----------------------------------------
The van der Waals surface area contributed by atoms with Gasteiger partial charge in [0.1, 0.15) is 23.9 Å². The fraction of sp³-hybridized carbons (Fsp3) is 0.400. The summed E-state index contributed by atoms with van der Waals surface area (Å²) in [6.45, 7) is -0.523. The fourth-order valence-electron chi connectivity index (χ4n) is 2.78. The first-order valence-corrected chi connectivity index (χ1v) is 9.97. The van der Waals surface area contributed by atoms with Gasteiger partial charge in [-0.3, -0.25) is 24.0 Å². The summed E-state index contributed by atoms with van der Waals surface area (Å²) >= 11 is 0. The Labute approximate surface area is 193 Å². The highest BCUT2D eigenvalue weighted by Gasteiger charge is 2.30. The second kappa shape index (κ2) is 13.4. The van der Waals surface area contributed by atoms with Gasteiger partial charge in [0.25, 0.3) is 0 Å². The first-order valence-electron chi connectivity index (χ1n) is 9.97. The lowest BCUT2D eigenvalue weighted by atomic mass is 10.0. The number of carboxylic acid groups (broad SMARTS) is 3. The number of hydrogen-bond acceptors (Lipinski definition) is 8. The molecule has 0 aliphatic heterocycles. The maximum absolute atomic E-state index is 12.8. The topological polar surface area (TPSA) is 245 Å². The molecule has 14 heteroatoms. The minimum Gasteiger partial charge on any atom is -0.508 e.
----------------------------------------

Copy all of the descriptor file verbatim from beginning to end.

The van der Waals surface area contributed by atoms with Gasteiger partial charge in [0.1, 0.15) is 23.9 Å². The fraction of sp³-hybridized carbons (Fsp3) is 0.400. The summed E-state index contributed by atoms with van der Waals surface area (Å²) in [6.45, 7) is -0.523. The fourth-order valence-electron chi connectivity index (χ4n) is 2.78. The first-order valence-corrected chi connectivity index (χ1v) is 9.97. The van der Waals surface area contributed by atoms with Gasteiger partial charge in [-0.3, -0.25) is 24.0 Å². The summed E-state index contributed by atoms with van der Waals surface area (Å²) >= 11 is 0. The Labute approximate surface area is 193 Å². The highest BCUT2D eigenvalue weighted by Gasteiger charge is 2.30. The second kappa shape index (κ2) is 13.4. The van der Waals surface area contributed by atoms with Gasteiger partial charge in [0.25, 0.3) is 0 Å². The first-order valence-electron chi connectivity index (χ1n) is 9.97. The lowest BCUT2D eigenvalue weighted by atomic mass is 10.0. The number of carboxylic acid groups (broad SMARTS) is 3. The number of hydrogen-bond acceptors (Lipinski definition) is 8. The molecule has 0 aliphatic heterocycles. The maximum absolute atomic E-state index is 12.8. The topological polar surface area (TPSA) is 245 Å². The molecule has 14 heteroatoms. The minimum Gasteiger partial charge on any atom is -0.508 e.